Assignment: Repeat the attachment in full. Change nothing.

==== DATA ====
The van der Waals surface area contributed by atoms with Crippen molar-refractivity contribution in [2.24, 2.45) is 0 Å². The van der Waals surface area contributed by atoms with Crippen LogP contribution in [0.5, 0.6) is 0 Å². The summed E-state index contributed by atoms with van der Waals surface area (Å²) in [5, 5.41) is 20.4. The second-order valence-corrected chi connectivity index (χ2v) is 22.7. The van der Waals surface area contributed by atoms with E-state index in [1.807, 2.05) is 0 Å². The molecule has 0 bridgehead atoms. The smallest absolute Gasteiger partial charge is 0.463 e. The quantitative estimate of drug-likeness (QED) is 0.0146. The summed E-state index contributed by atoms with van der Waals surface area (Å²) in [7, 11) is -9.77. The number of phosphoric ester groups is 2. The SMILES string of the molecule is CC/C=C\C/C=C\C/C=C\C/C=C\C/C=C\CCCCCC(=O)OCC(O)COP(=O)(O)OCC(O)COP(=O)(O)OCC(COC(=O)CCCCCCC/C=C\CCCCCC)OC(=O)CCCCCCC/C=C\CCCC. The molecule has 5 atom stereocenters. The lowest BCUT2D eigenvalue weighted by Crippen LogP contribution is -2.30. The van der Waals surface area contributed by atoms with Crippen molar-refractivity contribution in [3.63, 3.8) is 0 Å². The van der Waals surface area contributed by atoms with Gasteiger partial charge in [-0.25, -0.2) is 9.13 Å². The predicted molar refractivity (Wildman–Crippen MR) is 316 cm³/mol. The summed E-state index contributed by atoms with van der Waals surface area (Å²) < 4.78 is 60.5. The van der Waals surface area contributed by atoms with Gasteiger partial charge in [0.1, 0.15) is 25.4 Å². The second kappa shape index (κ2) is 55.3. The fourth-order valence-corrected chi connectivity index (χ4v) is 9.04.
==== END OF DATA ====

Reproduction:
The van der Waals surface area contributed by atoms with Crippen molar-refractivity contribution in [2.24, 2.45) is 0 Å². The van der Waals surface area contributed by atoms with Crippen LogP contribution in [0.5, 0.6) is 0 Å². The summed E-state index contributed by atoms with van der Waals surface area (Å²) in [5, 5.41) is 20.4. The second-order valence-corrected chi connectivity index (χ2v) is 22.7. The van der Waals surface area contributed by atoms with E-state index in [1.807, 2.05) is 0 Å². The molecule has 0 bridgehead atoms. The smallest absolute Gasteiger partial charge is 0.463 e. The quantitative estimate of drug-likeness (QED) is 0.0146. The summed E-state index contributed by atoms with van der Waals surface area (Å²) in [7, 11) is -9.77. The number of phosphoric ester groups is 2. The SMILES string of the molecule is CC/C=C\C/C=C\C/C=C\C/C=C\C/C=C\CCCCCC(=O)OCC(O)COP(=O)(O)OCC(O)COP(=O)(O)OCC(COC(=O)CCCCCCC/C=C\CCCCCC)OC(=O)CCCCCCC/C=C\CCCC. The molecule has 5 atom stereocenters. The lowest BCUT2D eigenvalue weighted by Crippen LogP contribution is -2.30. The van der Waals surface area contributed by atoms with Crippen molar-refractivity contribution in [3.63, 3.8) is 0 Å². The van der Waals surface area contributed by atoms with Gasteiger partial charge in [-0.25, -0.2) is 9.13 Å². The predicted molar refractivity (Wildman–Crippen MR) is 316 cm³/mol. The summed E-state index contributed by atoms with van der Waals surface area (Å²) < 4.78 is 60.5. The van der Waals surface area contributed by atoms with Gasteiger partial charge in [0.1, 0.15) is 25.4 Å². The second kappa shape index (κ2) is 55.3. The fourth-order valence-corrected chi connectivity index (χ4v) is 9.04.